Oh deer! We can’t hide from another birthday post!
March 14 marks the birth of the National Wildlife Refuge System. Things looked a lot different back in 1903 when President Theodore Roosevelt established the first national wildlife refuge on Pelican Island in Florida to protect wild birds. But today, the National Wildlife Refuge System, managed by U.S. Fish and Wildlife Service, is a premier network of public lands, with over 567 wildlife refuges in each state and territory. They support thousands of iconic plants and animals, local communities and outdoor adventure. It’s probably easier than you realize to visit a local wildlife refuge, and what better day to plan your next trip than today? Photo courtesy of Dawn Wilson.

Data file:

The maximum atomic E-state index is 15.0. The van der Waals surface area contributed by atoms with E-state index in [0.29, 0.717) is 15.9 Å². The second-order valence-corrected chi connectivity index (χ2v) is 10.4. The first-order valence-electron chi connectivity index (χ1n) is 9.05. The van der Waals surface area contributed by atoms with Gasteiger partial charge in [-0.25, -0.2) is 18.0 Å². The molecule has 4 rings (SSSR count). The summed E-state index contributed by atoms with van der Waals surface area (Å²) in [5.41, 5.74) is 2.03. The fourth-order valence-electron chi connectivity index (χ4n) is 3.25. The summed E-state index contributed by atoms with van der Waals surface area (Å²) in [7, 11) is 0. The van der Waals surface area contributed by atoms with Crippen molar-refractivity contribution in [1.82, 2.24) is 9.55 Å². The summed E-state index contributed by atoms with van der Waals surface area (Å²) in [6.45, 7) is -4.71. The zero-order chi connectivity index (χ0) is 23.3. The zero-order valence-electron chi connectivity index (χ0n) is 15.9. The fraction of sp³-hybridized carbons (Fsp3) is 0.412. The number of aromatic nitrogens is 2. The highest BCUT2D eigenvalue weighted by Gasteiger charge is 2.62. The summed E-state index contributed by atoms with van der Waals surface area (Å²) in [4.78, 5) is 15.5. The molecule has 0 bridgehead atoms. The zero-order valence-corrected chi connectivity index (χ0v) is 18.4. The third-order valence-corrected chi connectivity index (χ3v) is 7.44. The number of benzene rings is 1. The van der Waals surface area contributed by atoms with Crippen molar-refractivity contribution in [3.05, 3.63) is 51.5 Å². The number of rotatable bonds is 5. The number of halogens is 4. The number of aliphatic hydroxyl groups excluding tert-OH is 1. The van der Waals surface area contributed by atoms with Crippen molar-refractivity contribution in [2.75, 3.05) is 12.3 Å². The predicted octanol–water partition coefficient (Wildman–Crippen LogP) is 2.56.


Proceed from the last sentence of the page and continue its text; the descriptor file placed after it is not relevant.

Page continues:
Frosty and noble, sled dogs are incredible athletes. Each March the Iditarod Sled Dog Race runs through a harsh and beautiful landscape to Nome, Alaska. The race uses the Iditarod National Historic Trail, a 2,300-mile system of winter routes that first connected ancient Native Alaskan villages. The trail cuts through tundra, spruce forest and across rivers serving up some truly tough conditions. Thinking of trying it out? The Bureau of Land Management recommends knowledge in extreme winter camping and travel by ski, dog team, snowmobile or fat tire bike. Photo by Bob Wick, Bureau of Land Management.
Entering John Muir Wilderness, always amazing. Woodchuck Country, Sierra Nevada Mountains, California, USA. Photo by Van Miller
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